Scheduled for 3:00 pm
Officially, retired Army Capt. Gary “Mike” Rose was never in Laos at the height of the Vietnam War.
Rose, now 69, served as a medic in the Military Assistance Command Studies and Observations Group, an elite division of the Special Forces. It was so secret that, for more than four decades, he never spoke about it to anyone – not even the people he served with.
Those that served with him, however, never forgot the bravery he showed during a four-day mission, called “Operation Tailwind,” in the landlocked country in September 1970.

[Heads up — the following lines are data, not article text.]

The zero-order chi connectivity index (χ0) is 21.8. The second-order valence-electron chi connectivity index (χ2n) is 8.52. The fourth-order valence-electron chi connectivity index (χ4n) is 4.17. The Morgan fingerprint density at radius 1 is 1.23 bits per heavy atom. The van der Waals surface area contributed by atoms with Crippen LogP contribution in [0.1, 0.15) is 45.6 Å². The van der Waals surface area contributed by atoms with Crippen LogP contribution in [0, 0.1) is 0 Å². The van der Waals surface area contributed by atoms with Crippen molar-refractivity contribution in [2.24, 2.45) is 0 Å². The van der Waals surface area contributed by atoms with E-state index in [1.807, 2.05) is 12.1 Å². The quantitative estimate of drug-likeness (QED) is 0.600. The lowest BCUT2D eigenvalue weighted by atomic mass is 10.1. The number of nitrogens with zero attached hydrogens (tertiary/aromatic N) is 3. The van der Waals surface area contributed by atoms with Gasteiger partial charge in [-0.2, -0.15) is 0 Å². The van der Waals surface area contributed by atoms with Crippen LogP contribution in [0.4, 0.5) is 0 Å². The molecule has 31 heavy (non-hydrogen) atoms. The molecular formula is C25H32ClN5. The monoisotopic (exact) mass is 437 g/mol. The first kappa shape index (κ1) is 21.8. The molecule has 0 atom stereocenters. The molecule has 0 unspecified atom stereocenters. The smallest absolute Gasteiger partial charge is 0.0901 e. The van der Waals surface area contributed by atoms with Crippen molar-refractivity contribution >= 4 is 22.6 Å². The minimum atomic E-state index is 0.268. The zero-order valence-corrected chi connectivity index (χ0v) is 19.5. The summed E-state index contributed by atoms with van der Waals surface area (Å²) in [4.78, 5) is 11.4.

Rose, then a sergeant, ran through a hail of gunfire to treat more than 50 soldiers who were fighting the North Vietnamese Army – using one hand to hoist wounded men onto his back while he fired on the enemy with his other hand.
In spite of his own injuries, he didn’t sleep for days to make sure all 16 American soldiers deployed with him made it home.
Forty-seven years later, his heroism will finally be commemorated on Monday when he receives the Medal of Honor during a special ceremony with President Trump at the White House.